I can distinctly recall feeling disappointed as a child who initially loved the concept of Halloween. During most of my novice trick-or-treating experiences, I found my Jack-O-Lantern pail regularly severely lacking in Tootsie products, I frequently got really freaked out by a number of neighbor’s eccentric decorations and my mom often forced me to wear a long-sleeve shirt underneath my costume.
Now, there are several things that bother me about the Halloween season rather than just the festivities. First, Halloween is placed in an unfortunate season. I find that the generally tumultuous autumn weather in the Northeast and East Coast makes it difficult to encapsulate those extra spooky and festive vibes that the Halloween occasion needs and deserves. From certain Halloweens being preceded by weeks with 75-degree weather to my home state’s former governor, Chris Christie, canceling the holiday in advance of Hurricane Sandy seven years ago, Halloween is rarely perfect but is more commonly uncomfortable and undesirable.
Halloween preparation is scary enough in and of itself. My family dog would begin cowering in a corner early in the morning, knowing full well that one of us would be forcing her pudgy little body into an ill-fitting Yoda animal costume. As I got older, I began to sympathize more with my parents, who would recall that last year they ran out of eight pounds of candy by 8 p.m., so this year they ought to buy at least 11. Every once in a while, there were those too kind families, who naively believing in the intrinsic good of children, would leave out a bowl of candy with a note that read “Take One Please” accompanied by a smiley face.
However, with my first Halloween as a student of the College of William and Mary fast approaching, I am left relatively defenseless against the whims of the season. To be fair, I no longer have to worry about handing out candy, nor must I concern myself with dressing my dog as various Star Wars characters. And, even if it is cold outside, my mom can only tell me to wear a long-sleeve shirt underneath my costume over the phone — and what authority does that really give her?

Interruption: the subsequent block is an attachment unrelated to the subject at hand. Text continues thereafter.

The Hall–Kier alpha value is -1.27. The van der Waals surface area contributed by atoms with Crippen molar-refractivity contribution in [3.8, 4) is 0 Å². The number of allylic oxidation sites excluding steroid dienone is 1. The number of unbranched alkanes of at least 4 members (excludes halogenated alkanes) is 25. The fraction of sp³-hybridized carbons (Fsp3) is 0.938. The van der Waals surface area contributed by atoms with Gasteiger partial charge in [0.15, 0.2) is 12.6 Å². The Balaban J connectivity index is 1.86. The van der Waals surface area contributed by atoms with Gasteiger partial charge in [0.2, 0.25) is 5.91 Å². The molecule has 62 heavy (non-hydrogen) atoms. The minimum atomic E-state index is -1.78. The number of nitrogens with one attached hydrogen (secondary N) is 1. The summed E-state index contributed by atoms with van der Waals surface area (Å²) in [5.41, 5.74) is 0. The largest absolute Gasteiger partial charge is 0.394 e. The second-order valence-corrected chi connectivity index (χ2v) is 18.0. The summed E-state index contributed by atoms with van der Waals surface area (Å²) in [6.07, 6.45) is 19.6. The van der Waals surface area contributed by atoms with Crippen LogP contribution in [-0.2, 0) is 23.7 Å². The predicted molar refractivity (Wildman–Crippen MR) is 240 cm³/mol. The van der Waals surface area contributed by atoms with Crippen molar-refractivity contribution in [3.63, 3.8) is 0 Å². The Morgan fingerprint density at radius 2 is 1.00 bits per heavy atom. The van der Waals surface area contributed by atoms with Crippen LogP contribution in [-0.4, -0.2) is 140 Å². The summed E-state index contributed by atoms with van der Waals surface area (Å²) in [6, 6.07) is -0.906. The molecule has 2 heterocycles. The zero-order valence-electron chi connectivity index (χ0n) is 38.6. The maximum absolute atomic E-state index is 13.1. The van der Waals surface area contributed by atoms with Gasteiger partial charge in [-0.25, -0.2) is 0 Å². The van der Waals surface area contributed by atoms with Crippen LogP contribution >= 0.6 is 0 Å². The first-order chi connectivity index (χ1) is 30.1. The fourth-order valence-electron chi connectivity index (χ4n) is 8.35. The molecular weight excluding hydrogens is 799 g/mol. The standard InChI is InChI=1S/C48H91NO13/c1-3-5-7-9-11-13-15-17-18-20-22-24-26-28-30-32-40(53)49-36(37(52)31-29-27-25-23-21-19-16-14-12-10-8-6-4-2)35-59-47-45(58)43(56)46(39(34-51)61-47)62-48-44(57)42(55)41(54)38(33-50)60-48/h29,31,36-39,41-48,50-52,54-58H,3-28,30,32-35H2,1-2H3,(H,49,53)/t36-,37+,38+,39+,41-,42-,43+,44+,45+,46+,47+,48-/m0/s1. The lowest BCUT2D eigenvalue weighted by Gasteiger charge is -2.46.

I find that being a college student during spooky season highlights the consumption that small children and their parents prioritize, but seems to have little meaning to virtually everyone else. I know for a fact I was not the only child who sat in her costume on the floor in front of her TV categorizing her candy in a solemn, forlorn way knowing that the next day would soon be Christmas and that all her hard work collecting candy would soon be cast into oblivion. It’s as if one second Reese’s are pumpkin-shaped and then turn into Christmas trees the second the clock strikes 12:01 a.m. Nov. 1. But now, I’ve realized that a good number of my classmates absolutely don’t care at all how Reese’s are shaped, not to mention how old they might be. Are they from this Halloween or last year? Does it matter?
The answer is no, it does not.
Now, along with other hordes of other mostly post-teenage, mostly pre-adult, college-attending humans, we contribute best to the Halloween commercialization machine by purchasing costumes from pop-up Halloween cites or Amazon Prime. It would be unfair to fail to acknowledge the significant effort exerted by companies trying to sell the most ridiculous costumes this world has ever seen — I’ve seen a wide array of unimaginable concepts, but they truly lost me at “Sexy Ronald McDonald.” Nonetheless, there is something to be said about the creative component of strategically marketing distinct and eccentric characters by putting “sexy” in front of the description; and people are buying them. College students are actually buying them. So, apparently someone is doing something right. Right?
In this awkward in-between stage of childhood and adulthood, students at the College can agree that Halloween experiences away from home are likely drastically different than what one is accustomed to. We are faced with questioning our understanding of the holiday: is Halloween about pumpkin spice and “Twitches,” or is it about a provocative Amazon-primed “Sexy 5-Piece Deadly Ninja” costume (784 reviews), or babies and dogs dressed against their will or knowledge for the amusement of onlookers? I’ll leave that for you to decide, but maybe it’s all of the above.
Email Carina Pacheco at